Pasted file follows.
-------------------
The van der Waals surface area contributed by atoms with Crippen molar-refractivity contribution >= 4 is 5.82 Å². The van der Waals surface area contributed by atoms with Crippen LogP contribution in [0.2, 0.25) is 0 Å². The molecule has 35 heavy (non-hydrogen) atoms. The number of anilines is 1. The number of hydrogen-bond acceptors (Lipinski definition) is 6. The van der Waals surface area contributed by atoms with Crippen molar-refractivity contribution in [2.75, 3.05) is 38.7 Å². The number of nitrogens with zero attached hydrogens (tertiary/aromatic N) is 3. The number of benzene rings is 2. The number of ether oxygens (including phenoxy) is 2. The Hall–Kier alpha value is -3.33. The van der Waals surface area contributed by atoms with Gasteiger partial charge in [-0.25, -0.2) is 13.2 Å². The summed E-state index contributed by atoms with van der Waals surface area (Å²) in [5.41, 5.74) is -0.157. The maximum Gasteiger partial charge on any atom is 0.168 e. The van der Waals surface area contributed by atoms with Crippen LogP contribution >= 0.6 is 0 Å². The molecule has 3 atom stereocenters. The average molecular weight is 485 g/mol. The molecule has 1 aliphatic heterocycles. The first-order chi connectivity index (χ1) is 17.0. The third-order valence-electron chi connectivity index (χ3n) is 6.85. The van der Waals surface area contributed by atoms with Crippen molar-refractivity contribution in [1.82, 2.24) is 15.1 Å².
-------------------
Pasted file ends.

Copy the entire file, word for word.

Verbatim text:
The van der Waals surface area contributed by atoms with Crippen molar-refractivity contribution >= 4 is 5.82 Å². The van der Waals surface area contributed by atoms with Crippen LogP contribution in [0.2, 0.25) is 0 Å². The molecule has 35 heavy (non-hydrogen) atoms. The number of anilines is 1. The number of hydrogen-bond acceptors (Lipinski definition) is 6. The van der Waals surface area contributed by atoms with Crippen molar-refractivity contribution in [2.75, 3.05) is 38.7 Å². The number of nitrogens with zero attached hydrogens (tertiary/aromatic N) is 3. The number of benzene rings is 2. The number of ether oxygens (including phenoxy) is 2. The Hall–Kier alpha value is -3.33. The van der Waals surface area contributed by atoms with Gasteiger partial charge in [-0.25, -0.2) is 13.2 Å². The summed E-state index contributed by atoms with van der Waals surface area (Å²) in [5.41, 5.74) is -0.157. The maximum Gasteiger partial charge on any atom is 0.168 e. The van der Waals surface area contributed by atoms with Crippen LogP contribution >= 0.6 is 0 Å². The molecule has 3 atom stereocenters. The average molecular weight is 485 g/mol. The molecule has 1 aliphatic heterocycles. The first-order chi connectivity index (χ1) is 17.0. The third-order valence-electron chi connectivity index (χ3n) is 6.85. The van der Waals surface area contributed by atoms with Crippen molar-refractivity contribution in [1.82, 2.24) is 15.1 Å².